Long-term effects of attention-restoring intervention in women treated for breast cancer

2.50
Hdl Handle:
http://hdl.handle.net/10755/160655
Type:
Presentation
Title:
Long-term effects of attention-restoring intervention in women treated for breast cancer
Abstract:
Long-term effects of attention-restoring intervention in women treated for breast cancer
Conference Sponsor:Midwest Nursing Research Society
Conference Year:2001
Author:Cimprich, Bernadine
P.I. Institution Name:University of Michigan
Title:Associate Professor
Contact Address:School of Nursing, 400 North Ingalls Building, #2172, Ann Arbor, MI, 48109-0482, USA
Contact Telephone:734.647.0193
Regular exposure to natural environment in women newly diagnosed with breast cancer has been shown to promote early recovery from attentional fatigue with improved capacity to direct attention (CDA). This ongoing study further tests the long-term efficacy of the theoretically based, restorative environmental intervention. Preliminary data are from 79 participants assessed before any treatment and at repeated intervals over about nine months following surgery with standard measures of CDA, including Digit Span Forward and Backward, and Trail Making A and B. A randomly assigned, restorative intervention protocol was initiated before any treatment. At the final time point about nine months after surgery, multiple regression analyses using the measures of CDA as the dependent variables indicated significant (p <.05) intervention effects even after controlling for CDA scores at Time 1 (before any treatment), age, education, and extent of surgery. These findings suggest sustained therapeutic benefits from early intervention aimed at restoring attention in women treated for breast cancer.
Repository Posting Date:
26-Oct-2011
Date of Publication:
17-Oct-2011
Sponsors:
Midwest Nursing Research Society

Full metadata record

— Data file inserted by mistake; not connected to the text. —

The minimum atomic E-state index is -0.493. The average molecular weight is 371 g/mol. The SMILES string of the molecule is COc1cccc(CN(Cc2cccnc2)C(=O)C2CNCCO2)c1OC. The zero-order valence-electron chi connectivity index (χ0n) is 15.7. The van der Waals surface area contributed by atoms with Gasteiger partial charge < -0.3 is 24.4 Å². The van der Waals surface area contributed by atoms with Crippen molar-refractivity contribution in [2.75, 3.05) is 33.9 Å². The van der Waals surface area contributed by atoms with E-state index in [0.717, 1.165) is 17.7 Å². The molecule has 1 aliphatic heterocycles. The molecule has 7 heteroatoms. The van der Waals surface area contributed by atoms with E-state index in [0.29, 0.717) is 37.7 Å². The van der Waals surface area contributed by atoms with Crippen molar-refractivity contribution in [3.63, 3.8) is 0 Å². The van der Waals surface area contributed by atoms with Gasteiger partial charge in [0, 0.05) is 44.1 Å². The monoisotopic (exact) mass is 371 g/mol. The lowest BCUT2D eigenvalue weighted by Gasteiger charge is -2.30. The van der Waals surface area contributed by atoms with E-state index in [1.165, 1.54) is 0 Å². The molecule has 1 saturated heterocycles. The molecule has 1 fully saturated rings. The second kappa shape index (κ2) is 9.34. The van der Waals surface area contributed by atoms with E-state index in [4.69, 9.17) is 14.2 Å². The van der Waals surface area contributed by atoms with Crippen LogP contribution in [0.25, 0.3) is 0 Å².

DC FieldValue Language
dc.typePresentationen_GB
dc.titleLong-term effects of attention-restoring intervention in women treated for breast canceren_GB
dc.identifier.urihttp://hdl.handle.net/10755/160655-
dc.description.abstract<table><tr><td colspan="2" class="item-title">Long-term effects of attention-restoring intervention in women treated for breast cancer</td></tr><tr class="item-sponsor"><td class="label">Conference Sponsor:</td><td class="value">Midwest Nursing Research Society</td></tr><tr class="item-year"><td class="label">Conference Year:</td><td class="value">2001</td></tr><tr class="item-author"><td class="label">Author:</td><td class="value">Cimprich, Bernadine</td></tr><tr class="item-institute"><td class="label">P.I. Institution Name:</td><td class="value">University of Michigan</td></tr><tr class="item-author-title"><td class="label">Title:</td><td class="value">Associate Professor</td></tr><tr class="item-address"><td class="label">Contact Address:</td><td class="value">School of Nursing, 400 North Ingalls Building, #2172, Ann Arbor, MI, 48109-0482, USA</td></tr><tr class="item-phone"><td class="label">Contact Telephone:</td><td class="value">734.647.0193</td></tr><tr class="item-email"><td class="label">Email:</td><td class="value">cimprich@umich.edu</td></tr><tr><td colspan="2" class="item-abstract">Regular exposure to natural environment in women newly diagnosed with breast cancer has been shown to promote early recovery from attentional fatigue with improved capacity to direct attention (CDA). This ongoing study further tests the long-term efficacy of the theoretically based, restorative environmental intervention. Preliminary data are from 79 participants assessed before any treatment and at repeated intervals over about nine months following surgery with standard measures of CDA, including Digit Span Forward and Backward, and Trail Making A and B. A randomly assigned, restorative intervention protocol was initiated before any treatment. At the final time point about nine months after surgery, multiple regression analyses using the measures of CDA as the dependent variables indicated significant (p &lt;.05) intervention effects even after controlling for CDA scores at Time 1 (before any treatment), age, education, and extent of surgery. These findings suggest sustained therapeutic benefits from early intervention aimed at restoring attention in women treated for breast cancer.</td></tr></table>en_GB
dc.date.available2011-10-26T23:08:32Z-
dc.date.issued2011-10-17en_GB
dc.date.accessioned2011-10-26T23:08:32Z-
dc.description.sponsorshipMidwest Nursing Research Societyen_GB
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